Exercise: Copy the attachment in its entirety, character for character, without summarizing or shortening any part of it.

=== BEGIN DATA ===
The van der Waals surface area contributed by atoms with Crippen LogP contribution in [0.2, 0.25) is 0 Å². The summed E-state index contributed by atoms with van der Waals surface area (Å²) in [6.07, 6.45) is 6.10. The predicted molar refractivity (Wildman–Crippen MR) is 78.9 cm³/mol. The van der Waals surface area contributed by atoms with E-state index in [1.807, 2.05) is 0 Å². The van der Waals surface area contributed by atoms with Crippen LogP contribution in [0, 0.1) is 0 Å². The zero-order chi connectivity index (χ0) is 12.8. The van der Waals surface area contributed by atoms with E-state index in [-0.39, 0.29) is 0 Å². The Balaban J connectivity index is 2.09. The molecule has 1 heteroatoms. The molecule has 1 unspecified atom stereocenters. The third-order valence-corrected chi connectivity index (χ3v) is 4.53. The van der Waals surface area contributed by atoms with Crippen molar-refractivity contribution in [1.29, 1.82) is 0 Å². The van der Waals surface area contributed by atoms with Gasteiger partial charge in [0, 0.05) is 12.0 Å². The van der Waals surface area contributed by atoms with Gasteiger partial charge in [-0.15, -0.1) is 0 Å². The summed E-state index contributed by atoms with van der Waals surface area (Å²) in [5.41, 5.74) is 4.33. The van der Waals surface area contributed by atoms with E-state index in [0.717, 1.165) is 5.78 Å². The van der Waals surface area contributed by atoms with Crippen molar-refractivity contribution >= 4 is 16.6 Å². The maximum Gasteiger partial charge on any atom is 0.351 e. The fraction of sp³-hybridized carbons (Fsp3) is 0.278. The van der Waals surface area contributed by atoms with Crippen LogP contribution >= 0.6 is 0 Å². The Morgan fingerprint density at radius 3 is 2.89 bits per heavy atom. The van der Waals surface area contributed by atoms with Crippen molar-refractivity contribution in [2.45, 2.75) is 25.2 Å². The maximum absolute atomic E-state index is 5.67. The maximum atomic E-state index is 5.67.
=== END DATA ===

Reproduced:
The van der Waals surface area contributed by atoms with Crippen LogP contribution in [0.2, 0.25) is 0 Å². The summed E-state index contributed by atoms with van der Waals surface area (Å²) in [6.07, 6.45) is 6.10. The predicted molar refractivity (Wildman–Crippen MR) is 78.9 cm³/mol. The van der Waals surface area contributed by atoms with E-state index in [1.807, 2.05) is 0 Å². The van der Waals surface area contributed by atoms with Crippen LogP contribution in [0, 0.1) is 0 Å². The zero-order chi connectivity index (χ0) is 12.8. The van der Waals surface area contributed by atoms with E-state index in [-0.39, 0.29) is 0 Å². The Balaban J connectivity index is 2.09. The molecule has 1 heteroatoms. The molecule has 1 unspecified atom stereocenters. The third-order valence-corrected chi connectivity index (χ3v) is 4.53. The van der Waals surface area contributed by atoms with Crippen molar-refractivity contribution in [1.29, 1.82) is 0 Å². The van der Waals surface area contributed by atoms with Gasteiger partial charge in [0, 0.05) is 12.0 Å². The van der Waals surface area contributed by atoms with Gasteiger partial charge in [-0.15, -0.1) is 0 Å². The summed E-state index contributed by atoms with van der Waals surface area (Å²) in [5.41, 5.74) is 4.33. The van der Waals surface area contributed by atoms with E-state index in [0.717, 1.165) is 5.78 Å². The van der Waals surface area contributed by atoms with Crippen molar-refractivity contribution >= 4 is 16.6 Å². The maximum Gasteiger partial charge on any atom is 0.351 e. The fraction of sp³-hybridized carbons (Fsp3) is 0.278. The van der Waals surface area contributed by atoms with Crippen LogP contribution >= 0.6 is 0 Å². The Morgan fingerprint density at radius 3 is 2.89 bits per heavy atom. The van der Waals surface area contributed by atoms with Crippen molar-refractivity contribution in [2.45, 2.75) is 25.2 Å². The maximum absolute atomic E-state index is 5.67. The maximum atomic E-state index is 5.67.